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Public finance

Patriotic funds

by Annika Manz

In brief

Market in Harar: Ethiopia has used Diaspora bonds to fund the expansion of its power grid.

Market in Harar: Ethiopia has used Diaspora bonds to fund the expansion of its power grid.

Israel, India and Ethiopia have issued bonds that members of their Diaspora can buy in support of national de­velopment. The African Development Bank considers the model promising.

More than 140 million Africans live abroad. The African Development Bank (AfDB) reckons that they save $ 53 billion annually, of which they send $ 40 billion home – mostly to private households. Even though many of them would be interested in boosting their home country’s development, financial markets hardly offer them any specialised investment opportunities. In this context, the AfDB considers Israel, India and Ethiopia models because they have issued “Diaspora bonds”.

In a recent publication, the multilateral institution draws conclusions for other sub-Saharan countries:  

  • Governments do well to consider the investment needs of the Diaspora, but they should not exclude other investors.
  • Governments should service debts dutifully even if they know that Diaspora members consider them with sympathy. Africans who live abroad, however, tend to be well informed, understand risks and are prone to withdrawing money if need be.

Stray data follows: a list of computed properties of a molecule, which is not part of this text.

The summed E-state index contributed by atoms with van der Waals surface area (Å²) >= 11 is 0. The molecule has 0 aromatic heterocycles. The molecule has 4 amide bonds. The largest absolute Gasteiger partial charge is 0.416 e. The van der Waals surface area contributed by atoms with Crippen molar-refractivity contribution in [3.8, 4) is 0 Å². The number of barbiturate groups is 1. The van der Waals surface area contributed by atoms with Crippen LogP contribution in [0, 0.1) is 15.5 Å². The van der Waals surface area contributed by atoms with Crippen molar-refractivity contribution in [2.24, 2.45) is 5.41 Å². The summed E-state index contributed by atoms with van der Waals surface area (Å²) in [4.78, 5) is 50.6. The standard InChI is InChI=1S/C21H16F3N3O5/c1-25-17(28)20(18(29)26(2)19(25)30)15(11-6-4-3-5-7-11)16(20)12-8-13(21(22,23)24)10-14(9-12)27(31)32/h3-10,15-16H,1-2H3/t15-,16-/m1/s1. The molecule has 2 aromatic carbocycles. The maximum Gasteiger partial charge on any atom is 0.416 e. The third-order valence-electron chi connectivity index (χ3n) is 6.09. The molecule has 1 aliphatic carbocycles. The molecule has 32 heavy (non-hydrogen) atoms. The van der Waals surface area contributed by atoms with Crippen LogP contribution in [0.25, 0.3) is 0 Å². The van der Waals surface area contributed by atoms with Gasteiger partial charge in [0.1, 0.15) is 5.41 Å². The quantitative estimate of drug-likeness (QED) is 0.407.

• Diaspora bonds should be used to fund measures that are important for national development, including infrastructure, cultural heritage or new housing, all of which provide incentives for more private-sector investment.
  • The example of Israel shows that it makes sense to have rating agencies assess bonds since that builds trust among investors.

African model

The AfDB advises governments to check five questions before embarking on Diaspora bonds:

  • What is the financing need? Bonds that are linked to specific projects are particularly promising. To attract investors, however, governments must prove they are worthy of credit.
  • What is the Diaspora’s financial clout? Governments need data on the Diaspora’s education, income, savings, investment patterns and transfer modalities.
  • How does one reach out to the Diaspora? Governments have to find out how to best contact their citizens abroad.
  • Can bonds be managed properly? To successfully issue bonds, a country needs the rule of law and a sound macroeconomic setting. Investors have to be able to assess whether a country is worthy of credit or not, and they must understand the economic perspective. Many Africans will buy bonds if they believe their country is likely to develop. Good governance, transparency and political stability are crucial issues.
  • How are the bonds designed? Relevant issues include duration, interest rates, volume and currency. If early repayment is an option, there is more flexibility. Tax bonuses and other subsidies, moreover, can make bonds more attractive.

The AfDB considers Diaspora bonds an interesting option in public finance management. It points out that banks should help governments issue such bonds with the goal of funding national development.    

Annika Manz